Rigid foam board insulation is another suitable option for basement insulation. This type of insulation is a compressed foam board made of polystyrene, polyisocyanurate, or other materials that provide high R-value insulation. It’s also resistant to moisture and doesn’t deteriorate over time.

Another type of basement insulation is fiberglass batt insulation, which comes in pre-cut panels made of fiberglass or mineral wool. Batt insulation is relatively easy to install and provides excellent thermal performance, blocking sound and heat transfer. However, this type of insulation may not be the most suitable for basements because it’s difficult to install correctly on uneven and irregular surfaces.

Another reason why fiberglass batt insulation is not the best choice for basement insulation is because it tends to absorb moisture. This can lead to mold growth and degradation of the insulation. Fiberglass batt insulation also has a relatively low R-value compared to other types of insulation, meaning that it is not as effective in preventing heat loss and energy waste.

Another option for basement insulation is blown-in insulation, which is composed of loose-fill cellulose, fiberglass, or mineral wool particles. This insulation type is ideal for attaining high R-values and fills gaps and crevices effectively. Blown-in insulation also has soundproofing properties and is fire-retardant.

DIY Basement Insulation or Let A Professional Handle It?

When it comes to insulating your basement, you need to make sure the job is done right. As a homeowner, you might feel tempted to take on the project yourself to save money, but it’s essential to understand the potential risks of DIY basement insulation. Insulating a basement requires training, experience, and the proper equipment.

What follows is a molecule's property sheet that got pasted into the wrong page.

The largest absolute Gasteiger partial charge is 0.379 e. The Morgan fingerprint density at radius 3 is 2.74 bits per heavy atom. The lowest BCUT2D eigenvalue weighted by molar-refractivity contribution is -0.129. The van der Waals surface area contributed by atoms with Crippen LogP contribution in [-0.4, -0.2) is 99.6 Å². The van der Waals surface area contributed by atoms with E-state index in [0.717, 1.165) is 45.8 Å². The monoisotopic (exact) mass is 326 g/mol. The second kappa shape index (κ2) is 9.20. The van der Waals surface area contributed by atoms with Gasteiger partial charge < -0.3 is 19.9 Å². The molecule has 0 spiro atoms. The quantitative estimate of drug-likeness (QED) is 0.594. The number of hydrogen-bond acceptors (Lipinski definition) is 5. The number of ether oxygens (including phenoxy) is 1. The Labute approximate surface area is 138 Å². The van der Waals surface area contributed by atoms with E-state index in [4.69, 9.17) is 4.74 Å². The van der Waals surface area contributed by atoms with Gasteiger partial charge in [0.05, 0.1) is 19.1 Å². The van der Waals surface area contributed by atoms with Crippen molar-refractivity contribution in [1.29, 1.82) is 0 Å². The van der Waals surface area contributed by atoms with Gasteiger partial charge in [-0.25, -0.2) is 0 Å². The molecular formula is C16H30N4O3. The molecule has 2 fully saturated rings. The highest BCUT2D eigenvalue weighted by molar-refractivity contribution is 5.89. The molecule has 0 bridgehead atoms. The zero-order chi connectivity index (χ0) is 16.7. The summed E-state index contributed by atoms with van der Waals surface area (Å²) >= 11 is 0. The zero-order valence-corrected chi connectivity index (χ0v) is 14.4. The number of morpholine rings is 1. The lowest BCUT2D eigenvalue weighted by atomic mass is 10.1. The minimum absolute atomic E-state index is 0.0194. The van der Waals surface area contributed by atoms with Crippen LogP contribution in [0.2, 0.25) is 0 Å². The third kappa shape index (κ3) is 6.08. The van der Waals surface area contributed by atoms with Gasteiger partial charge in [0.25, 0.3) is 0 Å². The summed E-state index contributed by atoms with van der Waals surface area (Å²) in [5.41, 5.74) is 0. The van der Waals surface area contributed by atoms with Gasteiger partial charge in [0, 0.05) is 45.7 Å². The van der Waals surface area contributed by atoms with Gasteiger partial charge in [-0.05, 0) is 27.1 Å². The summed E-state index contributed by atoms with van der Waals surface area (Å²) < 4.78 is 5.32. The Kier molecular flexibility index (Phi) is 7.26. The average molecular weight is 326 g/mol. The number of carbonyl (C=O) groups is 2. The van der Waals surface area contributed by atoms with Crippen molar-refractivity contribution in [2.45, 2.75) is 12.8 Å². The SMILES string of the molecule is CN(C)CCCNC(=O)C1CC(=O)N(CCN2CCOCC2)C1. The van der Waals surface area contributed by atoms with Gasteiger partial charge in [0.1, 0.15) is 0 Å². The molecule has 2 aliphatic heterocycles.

One of the most significant advantages of hiring a professional to insulate your basement is that they have the experience required to properly seal all the unique areas of your basement and eliminate any potential air leaks.

Another reason to choose a professional to insulate your basement is that they have all the necessary safety gear and protocols to protect themselves and your home.

Working with a professional to insulate your basement also offers the benefit of high-quality materials and techniques. Insulating materials vary in their R-value, which measures how effectively they prevent energy loss. Professionals have access to various insulation materials, including spray foam and rigid foam, that they can select based on the specific needs of your home. They also understand how to install these materials correctly to achieve maximum effectiveness.

Finally, hiring a professional to insulate your basement can save you time and money in the long run. While doing it yourself may be cheaper, you might make mistakes or use the wrong materials, which can lead to problems down the line. A professional can do the job efficiently and effectively, saving you the hassle and stress of a DIY project while ensuring that your home is as energy-efficient and healthy as possible.

Note that The Real Seal does not insulate basements. We do waterproof basements though! After we’ve waterproofed your home’s basement, it will be ready for insulation.

If you’re considering basement waterproofing for your Chicagoland home, contact The Real Seal today to schedule an evaluation and receive an estimate.


Austin Werner

Austin Werner is the Owner of The Real Seal LLC, a basement waterproofing and foundation repair company. Austin believes that having a highly trained and happy team is the key to success. This is reflected through hundreds of 5 star customer reviews his company has received online.